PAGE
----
Effects of raised lane markers on the accident involvement of older and alcohol-impaired drivers

David Shinar, James C. Fell

Research output: Contribution to journalConference articlepeer-review

1 Scopus citations

Abstract

Raised lane markers have been installed in several segments of roadways in the U.S. in order to improve the conspicuity of roadway delineation, and provide drivers with additional non-visual feedback when crossing lanes. These improvements may be most beneficial to visually impaired drivers: older drivers and alcohol intoxicated drivers. To assess these effects, a special study was conducted using the national Fatal Accident Reporting System (FARS). The relative proportions of alcohol intoxicated and older drivers involved in fatal crashes on roadways with raised lane markers was compared to the proportion of alcohol impaired and older drivers involved in fatal crashes on roadways without the raised markers. The role of visual conspicuity was assessed by contrasting the effects of nighttime vs. daytime, and wet vs. dry roads. Despite the extensive data base, no effects of raised lane markers were found on the probabilities of involvement in fatal crashes of either alcohol intoxicated or elderly drivers. These results do not preclude benefits of raised markers for less severe accidents.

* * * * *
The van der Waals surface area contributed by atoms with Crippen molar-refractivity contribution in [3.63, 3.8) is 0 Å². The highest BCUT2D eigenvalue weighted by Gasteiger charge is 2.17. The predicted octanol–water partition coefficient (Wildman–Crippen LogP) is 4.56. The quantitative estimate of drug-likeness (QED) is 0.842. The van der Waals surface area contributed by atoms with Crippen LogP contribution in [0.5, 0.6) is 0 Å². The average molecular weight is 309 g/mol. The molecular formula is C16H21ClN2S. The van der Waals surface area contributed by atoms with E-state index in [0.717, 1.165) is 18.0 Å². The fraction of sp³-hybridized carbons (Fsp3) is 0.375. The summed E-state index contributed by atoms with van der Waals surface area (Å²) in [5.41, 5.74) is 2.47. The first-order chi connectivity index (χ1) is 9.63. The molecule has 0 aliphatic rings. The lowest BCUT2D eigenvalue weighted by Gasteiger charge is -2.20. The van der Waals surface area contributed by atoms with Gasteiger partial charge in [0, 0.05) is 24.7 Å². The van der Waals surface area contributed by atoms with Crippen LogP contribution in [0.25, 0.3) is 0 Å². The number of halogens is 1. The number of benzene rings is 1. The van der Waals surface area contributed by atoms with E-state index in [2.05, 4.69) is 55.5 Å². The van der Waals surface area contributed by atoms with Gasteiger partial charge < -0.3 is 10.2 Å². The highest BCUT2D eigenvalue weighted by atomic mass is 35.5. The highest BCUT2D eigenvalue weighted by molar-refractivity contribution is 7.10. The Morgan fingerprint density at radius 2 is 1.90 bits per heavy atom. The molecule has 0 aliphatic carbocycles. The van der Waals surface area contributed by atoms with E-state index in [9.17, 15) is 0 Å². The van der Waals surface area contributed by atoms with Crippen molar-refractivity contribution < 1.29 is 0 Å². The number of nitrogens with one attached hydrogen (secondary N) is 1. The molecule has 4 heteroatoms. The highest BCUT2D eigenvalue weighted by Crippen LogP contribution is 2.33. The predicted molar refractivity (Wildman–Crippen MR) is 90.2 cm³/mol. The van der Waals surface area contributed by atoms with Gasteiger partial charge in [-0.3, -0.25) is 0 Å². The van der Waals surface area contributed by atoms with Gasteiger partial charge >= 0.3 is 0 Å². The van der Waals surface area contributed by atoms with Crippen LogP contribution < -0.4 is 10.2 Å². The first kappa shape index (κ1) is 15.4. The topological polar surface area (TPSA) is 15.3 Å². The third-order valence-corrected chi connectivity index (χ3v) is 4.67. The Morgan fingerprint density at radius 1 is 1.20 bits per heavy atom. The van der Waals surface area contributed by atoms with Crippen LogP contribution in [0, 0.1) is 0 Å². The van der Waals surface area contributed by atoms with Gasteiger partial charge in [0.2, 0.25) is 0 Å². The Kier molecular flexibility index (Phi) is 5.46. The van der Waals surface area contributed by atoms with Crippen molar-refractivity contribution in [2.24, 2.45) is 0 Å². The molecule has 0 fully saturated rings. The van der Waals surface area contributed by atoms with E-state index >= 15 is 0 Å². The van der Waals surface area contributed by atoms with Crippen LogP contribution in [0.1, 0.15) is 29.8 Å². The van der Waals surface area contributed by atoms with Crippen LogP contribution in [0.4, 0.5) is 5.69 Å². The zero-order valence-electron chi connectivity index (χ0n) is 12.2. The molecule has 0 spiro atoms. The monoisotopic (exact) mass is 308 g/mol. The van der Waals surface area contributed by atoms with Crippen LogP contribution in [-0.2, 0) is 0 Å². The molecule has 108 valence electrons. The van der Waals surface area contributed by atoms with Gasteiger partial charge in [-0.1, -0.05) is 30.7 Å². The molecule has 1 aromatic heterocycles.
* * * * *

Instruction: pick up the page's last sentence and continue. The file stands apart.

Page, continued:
Original languageEnglish
Pages (from-to)1010-1014
Number of pages5
JournalProceedings of the Human Factors Society
DOIs
StatePublished - 1 Jan 1990
EventProceedings of the Human Factors Society 34th Annual Meeting - Orlando '90 - Orlando, FL, USA
Duration: 8 Oct 199012 Oct 1990

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